Myelodysplastic Syndromes: Pathophysiology

Steve D. Gore, Erica Warlick

Research output: Chapter in Book/Report/Conference proceedingChapter

Abstract

Myelodysplastic syndromes (MDS) describe a heterogeneous and complex group of clonal bone marrow failure disorders characterized by ineffective hematopoiesis, peripheral cytopenias, morphologic dysplasia, and cellular dysfunction, often leading to increased risk of infection and transfusion requirements. They typically represent diseases of the elderly, and, while sometimes linked to known environmental exposures, are usually characterized as idiopathic. Understanding MDS pathogenesis is crucial to the development of biologically targeted therapies. This chapter explores MDS pathogenesis theories in terms of (1) the MDS cell of origin; (2) genetic alterations within the cell of origin; (3) alterations in bone marrow microenvironment and apoptosis; (4) alterations in immune surveillance; and (5) functional cellular abnormalities.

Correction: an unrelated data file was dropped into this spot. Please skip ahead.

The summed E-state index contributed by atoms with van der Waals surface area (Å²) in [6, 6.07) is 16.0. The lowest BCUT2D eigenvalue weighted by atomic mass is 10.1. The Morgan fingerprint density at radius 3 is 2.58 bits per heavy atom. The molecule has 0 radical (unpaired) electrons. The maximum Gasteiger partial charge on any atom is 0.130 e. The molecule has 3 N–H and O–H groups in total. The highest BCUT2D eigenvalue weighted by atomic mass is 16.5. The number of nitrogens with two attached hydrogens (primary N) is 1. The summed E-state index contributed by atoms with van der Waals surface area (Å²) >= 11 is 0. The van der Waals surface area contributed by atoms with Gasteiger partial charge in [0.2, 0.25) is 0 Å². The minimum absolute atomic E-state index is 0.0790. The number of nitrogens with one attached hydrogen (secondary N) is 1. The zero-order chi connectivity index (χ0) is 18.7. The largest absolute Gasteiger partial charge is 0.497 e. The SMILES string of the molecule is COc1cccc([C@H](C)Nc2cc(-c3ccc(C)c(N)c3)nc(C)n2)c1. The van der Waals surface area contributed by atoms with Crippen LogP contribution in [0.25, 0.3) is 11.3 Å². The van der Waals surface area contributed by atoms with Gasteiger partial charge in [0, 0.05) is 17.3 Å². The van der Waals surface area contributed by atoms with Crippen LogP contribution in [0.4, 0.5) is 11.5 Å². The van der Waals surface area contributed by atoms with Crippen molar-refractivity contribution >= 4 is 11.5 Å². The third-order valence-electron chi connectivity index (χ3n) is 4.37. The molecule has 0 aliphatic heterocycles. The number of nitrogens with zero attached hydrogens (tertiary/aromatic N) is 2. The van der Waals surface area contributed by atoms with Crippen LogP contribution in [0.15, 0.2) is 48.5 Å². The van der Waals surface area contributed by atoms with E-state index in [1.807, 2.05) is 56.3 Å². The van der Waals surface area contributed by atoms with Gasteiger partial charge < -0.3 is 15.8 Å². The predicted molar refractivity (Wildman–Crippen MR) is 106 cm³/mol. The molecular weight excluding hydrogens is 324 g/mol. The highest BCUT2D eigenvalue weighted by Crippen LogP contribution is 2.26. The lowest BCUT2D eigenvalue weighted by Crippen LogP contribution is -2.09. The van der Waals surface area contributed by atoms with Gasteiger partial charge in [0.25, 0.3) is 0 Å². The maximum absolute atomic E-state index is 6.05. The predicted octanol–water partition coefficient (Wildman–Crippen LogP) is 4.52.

Original languageEnglish (US)
Title of host publicationLeukemias
Subtitle of host publicationPrinciples and Practice of Therapy
PublisherWiley-Blackwell
Pages77-86
Number of pages10
ISBN (Print)9781405182355
DOIs
StatePublished - Jan 4 2011

Keywords

  • Apoptosis
  • Epigenetic modulation
  • Myelodysplastic syndromes
  • Pathogenesis

ASJC Scopus subject areas

  • Medicine(all)

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  • Cite this

    Gore, S. D., & Warlick, E. (2011). Myelodysplastic Syndromes: Pathophysiology. In Leukemias: Principles and Practice of Therapy (pp. 77-86). Wiley-Blackwell. https://doi.org/10.1002/9781444327359.ch6